The Hungarian Presidency of the Danube Region Strategy has launched a discussion in Brussels on the future cooperation between macro regional strategies
Over 100 experts, from 23 different countries (including 3 non-EU countries) engaged in the implementation of macro regional strategies were present at the seminar organized by the Ministry of Foreign Affairs and Trade of Hungary on the 23rd of May in Brussels. The event, which was hosted by the Permanent Representation of Hungary to the EU, has generated very much interest and gave the opportunity to the existing macro regional strategies to share their experiences, but also gave the possibility for the Carpathian Macro Regional Strategy to be introduced by Poland.
In his keynote address dr. György Kozma, Head of Cabinet of the Permanent Representation of Hungary, highlighted that this initiative is ground-breaking in that it is the first time when all stakeholders and decision makers were involved (from the EU Strategy for the Danube Region, the EU Strategy for the Baltic Sea Region, the EU Strategy for the Alpine Region and the EU Strategy for the Adriatic and Ionian Region) in the discussions regarding the future perspectives of macro regional strategies. He further emphasized that the framework provided by macro regional strategies could be the most suitable form of cooperation for regional advocacy, for example considering the future financing possibilities beyond 2020, because they inherently bridge the divide between political ambitions of nation states and the European Union.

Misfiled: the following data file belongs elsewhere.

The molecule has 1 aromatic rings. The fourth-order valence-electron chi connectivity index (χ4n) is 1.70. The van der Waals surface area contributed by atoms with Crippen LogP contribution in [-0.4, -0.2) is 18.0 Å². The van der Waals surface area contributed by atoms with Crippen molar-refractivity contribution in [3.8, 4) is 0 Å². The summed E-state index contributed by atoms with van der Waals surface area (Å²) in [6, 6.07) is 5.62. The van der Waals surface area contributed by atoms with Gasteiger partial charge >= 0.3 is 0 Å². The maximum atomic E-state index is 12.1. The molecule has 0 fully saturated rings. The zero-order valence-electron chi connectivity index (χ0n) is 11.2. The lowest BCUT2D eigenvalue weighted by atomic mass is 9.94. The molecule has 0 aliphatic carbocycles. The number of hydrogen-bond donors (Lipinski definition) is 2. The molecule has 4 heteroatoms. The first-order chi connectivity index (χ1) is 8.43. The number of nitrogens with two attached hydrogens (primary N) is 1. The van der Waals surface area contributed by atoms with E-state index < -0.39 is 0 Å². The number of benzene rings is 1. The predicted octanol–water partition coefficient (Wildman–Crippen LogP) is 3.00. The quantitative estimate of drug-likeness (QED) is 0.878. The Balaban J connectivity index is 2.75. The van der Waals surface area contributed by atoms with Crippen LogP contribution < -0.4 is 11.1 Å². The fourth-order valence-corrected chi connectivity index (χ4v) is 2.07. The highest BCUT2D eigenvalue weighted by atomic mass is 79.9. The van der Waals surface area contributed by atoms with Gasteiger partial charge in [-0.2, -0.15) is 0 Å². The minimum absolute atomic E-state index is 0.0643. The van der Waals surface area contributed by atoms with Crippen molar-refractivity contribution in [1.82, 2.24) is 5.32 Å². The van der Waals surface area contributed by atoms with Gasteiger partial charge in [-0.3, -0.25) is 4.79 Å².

The speakers of the event found the expert level dialogue – which included important questions such as the need to simplify application procedures to EU funds and the importance of concentrating existing funds based on jointly defined strategic areas – very pragmatic. The discussion also covered the opportunities of increasing funds that are directly connected to the implementation of macro-regional strategies – such as the Danube Region Strategy, in which Hungary plays an active and leading role.
In his concluding words Gábor Jenei, Deputy National Coordinator of Hungary in the EUSDR, highlighted that based on the positive feedback received from the participants of the event the discussion must be continued and that the member states count on the further involvement and leadership of Hungary in the future. The Deputy National coordinator also emphasized that the representatives of the European Commission and the experts present agreed that the implementation of the strategies is best served by the successful realisation of projects. In this regard Hungary can be a leading example, as it heads more than one fifth of the projects financed by the Danube Transnational Programme that covers 14 countries and mobilizes 250 million €.